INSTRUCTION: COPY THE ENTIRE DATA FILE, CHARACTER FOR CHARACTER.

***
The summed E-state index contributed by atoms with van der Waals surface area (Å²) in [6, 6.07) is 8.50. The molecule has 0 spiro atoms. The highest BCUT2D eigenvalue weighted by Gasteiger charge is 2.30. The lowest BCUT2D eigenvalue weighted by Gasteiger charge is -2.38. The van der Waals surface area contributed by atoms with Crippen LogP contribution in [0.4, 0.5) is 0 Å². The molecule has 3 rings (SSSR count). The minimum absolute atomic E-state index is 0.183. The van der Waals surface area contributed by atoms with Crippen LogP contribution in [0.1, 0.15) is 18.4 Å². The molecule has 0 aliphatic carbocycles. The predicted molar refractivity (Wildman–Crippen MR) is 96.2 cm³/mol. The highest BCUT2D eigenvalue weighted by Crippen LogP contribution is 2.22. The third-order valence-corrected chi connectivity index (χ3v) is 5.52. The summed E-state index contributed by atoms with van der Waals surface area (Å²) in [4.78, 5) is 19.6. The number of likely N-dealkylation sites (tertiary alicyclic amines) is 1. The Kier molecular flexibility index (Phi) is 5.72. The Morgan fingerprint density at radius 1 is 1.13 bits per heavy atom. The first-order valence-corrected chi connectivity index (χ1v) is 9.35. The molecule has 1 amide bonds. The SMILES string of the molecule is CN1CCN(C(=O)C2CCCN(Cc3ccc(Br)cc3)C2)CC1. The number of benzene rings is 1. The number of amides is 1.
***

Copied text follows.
The summed E-state index contributed by atoms with van der Waals surface area (Å²) in [6, 6.07) is 8.50. The molecule has 0 spiro atoms. The highest BCUT2D eigenvalue weighted by Gasteiger charge is 2.30. The lowest BCUT2D eigenvalue weighted by Gasteiger charge is -2.38. The van der Waals surface area contributed by atoms with Crippen LogP contribution in [0.4, 0.5) is 0 Å². The molecule has 3 rings (SSSR count). The minimum absolute atomic E-state index is 0.183. The van der Waals surface area contributed by atoms with Crippen LogP contribution in [0.1, 0.15) is 18.4 Å². The molecule has 0 aliphatic carbocycles. The predicted molar refractivity (Wildman–Crippen MR) is 96.2 cm³/mol. The highest BCUT2D eigenvalue weighted by Crippen LogP contribution is 2.22. The third-order valence-corrected chi connectivity index (χ3v) is 5.52. The summed E-state index contributed by atoms with van der Waals surface area (Å²) in [4.78, 5) is 19.6. The number of likely N-dealkylation sites (tertiary alicyclic amines) is 1. The Kier molecular flexibility index (Phi) is 5.72. The Morgan fingerprint density at radius 1 is 1.13 bits per heavy atom. The first-order valence-corrected chi connectivity index (χ1v) is 9.35. The molecule has 1 amide bonds. The SMILES string of the molecule is CN1CCN(C(=O)C2CCCN(Cc3ccc(Br)cc3)C2)CC1. The number of benzene rings is 1. The number of amides is 1.